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In testimony before the Legislature on Monday, and again on Tuesday, State Treasurer Elizabeth Maher Muoio again cited the State’s ‘need’ to lay claim to Energy Tax (ETR) revenues that, for twenty years, have been dedicated to municipal property tax relief. We do not doubt the Administration’s commitment ‘to providing the municipalities with an equal level of support in FY ’19.’

We sincerely appreciate the fact that this ‘accounting adjustment’ will result in no reduction in property tax relief funding, this year. We have, however, asked State budget-makers to look beyond their own immediate needs. We have asked them to consider the longer-term implications of the ETR shift.

Our arguments seem to have made little headway. But there is still time to change that.

Please contact your State Legislators regarding the proposal. Remind them that:

  • Since 1997, municipalities have been able to count on annual baseline distributions from the off-budget, dedicated Energy Tax Receipts Property Tax Relief Fund.
  • Before the Fund existed, utility tax revenues, meant for municipal property tax relief, were commonly diverted in State budgets to address annual State-level concerns.
  • In order to create a dependable and predictable source of property tax relief, which would enable municipalities to engage in responsible budgetary planning, local officials, State leaders and representatives of the taxpaying utilities joined together to advocate for the creation of the ETR.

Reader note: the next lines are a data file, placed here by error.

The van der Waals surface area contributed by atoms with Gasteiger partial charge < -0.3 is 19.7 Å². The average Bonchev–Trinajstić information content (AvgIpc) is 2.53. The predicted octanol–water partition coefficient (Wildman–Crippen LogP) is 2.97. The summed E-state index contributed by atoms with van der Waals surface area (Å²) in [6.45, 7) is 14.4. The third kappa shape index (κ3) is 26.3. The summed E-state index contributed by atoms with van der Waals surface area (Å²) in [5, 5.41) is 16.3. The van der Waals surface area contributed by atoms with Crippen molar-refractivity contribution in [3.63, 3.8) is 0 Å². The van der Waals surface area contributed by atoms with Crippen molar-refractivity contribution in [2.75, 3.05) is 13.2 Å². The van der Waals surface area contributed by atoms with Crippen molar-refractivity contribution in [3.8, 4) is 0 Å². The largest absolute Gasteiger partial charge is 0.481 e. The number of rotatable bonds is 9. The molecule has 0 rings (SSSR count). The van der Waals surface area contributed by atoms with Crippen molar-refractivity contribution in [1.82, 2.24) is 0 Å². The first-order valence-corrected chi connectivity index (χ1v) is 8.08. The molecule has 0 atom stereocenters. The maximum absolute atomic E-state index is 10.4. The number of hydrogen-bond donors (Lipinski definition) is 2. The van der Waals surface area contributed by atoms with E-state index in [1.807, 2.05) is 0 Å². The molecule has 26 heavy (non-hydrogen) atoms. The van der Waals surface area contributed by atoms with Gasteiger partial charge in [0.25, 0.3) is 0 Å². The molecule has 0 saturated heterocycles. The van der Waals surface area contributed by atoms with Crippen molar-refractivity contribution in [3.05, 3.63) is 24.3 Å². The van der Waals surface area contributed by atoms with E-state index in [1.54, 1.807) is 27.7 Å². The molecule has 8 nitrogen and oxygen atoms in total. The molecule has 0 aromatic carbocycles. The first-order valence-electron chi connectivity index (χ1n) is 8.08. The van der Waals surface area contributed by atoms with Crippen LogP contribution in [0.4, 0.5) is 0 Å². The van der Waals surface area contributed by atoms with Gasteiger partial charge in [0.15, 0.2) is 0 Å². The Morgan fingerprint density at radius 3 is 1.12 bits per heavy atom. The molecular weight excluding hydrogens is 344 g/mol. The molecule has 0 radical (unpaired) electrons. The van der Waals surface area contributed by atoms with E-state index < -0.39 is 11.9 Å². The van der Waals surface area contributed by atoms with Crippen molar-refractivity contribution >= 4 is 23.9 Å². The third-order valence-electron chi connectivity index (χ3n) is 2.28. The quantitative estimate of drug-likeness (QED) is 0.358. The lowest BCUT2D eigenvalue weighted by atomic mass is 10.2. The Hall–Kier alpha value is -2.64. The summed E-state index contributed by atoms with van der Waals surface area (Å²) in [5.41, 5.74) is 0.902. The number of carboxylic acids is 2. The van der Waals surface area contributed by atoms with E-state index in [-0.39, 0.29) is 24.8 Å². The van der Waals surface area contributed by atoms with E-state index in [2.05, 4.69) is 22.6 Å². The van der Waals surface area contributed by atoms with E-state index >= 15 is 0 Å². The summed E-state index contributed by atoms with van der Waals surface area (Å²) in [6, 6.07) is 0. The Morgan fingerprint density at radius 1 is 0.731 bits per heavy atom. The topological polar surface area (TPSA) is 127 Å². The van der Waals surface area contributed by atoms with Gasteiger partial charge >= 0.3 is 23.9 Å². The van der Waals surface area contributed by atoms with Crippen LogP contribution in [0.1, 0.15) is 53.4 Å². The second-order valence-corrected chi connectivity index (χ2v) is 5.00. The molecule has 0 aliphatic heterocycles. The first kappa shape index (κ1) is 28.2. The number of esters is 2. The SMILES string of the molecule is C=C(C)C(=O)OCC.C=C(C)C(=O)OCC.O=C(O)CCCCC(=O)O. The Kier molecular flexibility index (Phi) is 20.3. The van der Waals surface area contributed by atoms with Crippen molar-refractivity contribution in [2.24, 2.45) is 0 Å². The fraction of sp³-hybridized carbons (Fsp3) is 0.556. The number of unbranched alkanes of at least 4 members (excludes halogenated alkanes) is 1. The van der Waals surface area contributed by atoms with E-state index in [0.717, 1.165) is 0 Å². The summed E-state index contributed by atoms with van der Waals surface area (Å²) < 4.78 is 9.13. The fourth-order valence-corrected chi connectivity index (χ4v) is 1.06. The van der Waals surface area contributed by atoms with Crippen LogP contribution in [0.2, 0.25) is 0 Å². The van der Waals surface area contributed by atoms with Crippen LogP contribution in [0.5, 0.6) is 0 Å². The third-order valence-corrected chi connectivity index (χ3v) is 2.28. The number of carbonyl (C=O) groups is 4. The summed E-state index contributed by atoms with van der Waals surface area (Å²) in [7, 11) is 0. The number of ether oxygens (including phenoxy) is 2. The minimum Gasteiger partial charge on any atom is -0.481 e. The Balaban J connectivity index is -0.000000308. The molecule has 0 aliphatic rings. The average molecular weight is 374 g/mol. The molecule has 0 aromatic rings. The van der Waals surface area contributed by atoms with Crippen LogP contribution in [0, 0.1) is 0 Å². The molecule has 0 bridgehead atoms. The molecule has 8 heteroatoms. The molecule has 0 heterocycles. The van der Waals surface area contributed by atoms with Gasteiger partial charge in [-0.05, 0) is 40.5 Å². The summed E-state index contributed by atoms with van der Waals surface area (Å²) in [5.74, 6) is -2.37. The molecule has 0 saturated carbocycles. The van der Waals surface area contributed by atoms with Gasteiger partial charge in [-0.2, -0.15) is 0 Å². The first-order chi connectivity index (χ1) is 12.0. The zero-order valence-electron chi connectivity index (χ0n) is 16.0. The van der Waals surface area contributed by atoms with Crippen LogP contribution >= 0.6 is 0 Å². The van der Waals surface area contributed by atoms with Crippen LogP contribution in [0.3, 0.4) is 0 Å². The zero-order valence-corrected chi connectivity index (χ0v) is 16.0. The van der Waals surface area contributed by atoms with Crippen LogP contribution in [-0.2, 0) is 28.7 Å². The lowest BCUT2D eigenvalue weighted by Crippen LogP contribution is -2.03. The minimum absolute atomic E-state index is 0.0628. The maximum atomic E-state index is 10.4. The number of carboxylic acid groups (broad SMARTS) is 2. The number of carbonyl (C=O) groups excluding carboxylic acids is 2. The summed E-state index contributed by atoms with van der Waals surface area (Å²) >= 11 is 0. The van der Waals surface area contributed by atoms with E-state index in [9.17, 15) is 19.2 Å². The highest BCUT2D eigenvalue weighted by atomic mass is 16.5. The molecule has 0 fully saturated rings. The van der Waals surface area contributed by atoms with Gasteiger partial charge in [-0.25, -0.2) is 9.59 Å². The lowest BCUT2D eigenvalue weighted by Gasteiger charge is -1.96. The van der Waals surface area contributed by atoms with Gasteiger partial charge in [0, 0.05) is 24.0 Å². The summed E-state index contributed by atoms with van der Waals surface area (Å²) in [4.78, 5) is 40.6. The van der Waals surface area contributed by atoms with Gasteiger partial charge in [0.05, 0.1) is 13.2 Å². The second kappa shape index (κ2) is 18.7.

• The proposed accounting shift, to be effected by budget language, mirrors the genesis of the Consolidated Municipal Property Tax Relief Aid (CMPTRA) program, which replaced funding from Sales and Corporate Tax sources, for a number of revenue replacement programs, with Income Tax dollars.
  • That shift led – not immediately, but inevitably – to the deterioration of CMPTRA property tax relief. (In its first year, CMPTRA was funded at $755 million. In 2001, CMPTRA’s best year, the fund provided $818.5 million. By 2010, due to cuts and the steady shift of property tax relief dollars from CMPTRA to the ETR, funding was down to $264.7 million. And this year’s budget proposal calls for the distribution of $263.3 million through CMPTRA.)

You might also want to mention the fact that unless the Legislature adjusts the proposal, this will be the eighth straight year of level ETR/CMPTRA funding. And in the three preceding years, as the State struggled to balance its budget during the great recession, the level was lowered by about $320 million. In a recent NJSpotlight story, Colleen O’Dea noted that, since 2007, the CPI has risen by 22%; while property tax relief funding from these sources has decreased by 17%.

Contact: Jon Moran, Senior Legislative Analyst, jmoran@njslom.org, 609-695-3481 x121.

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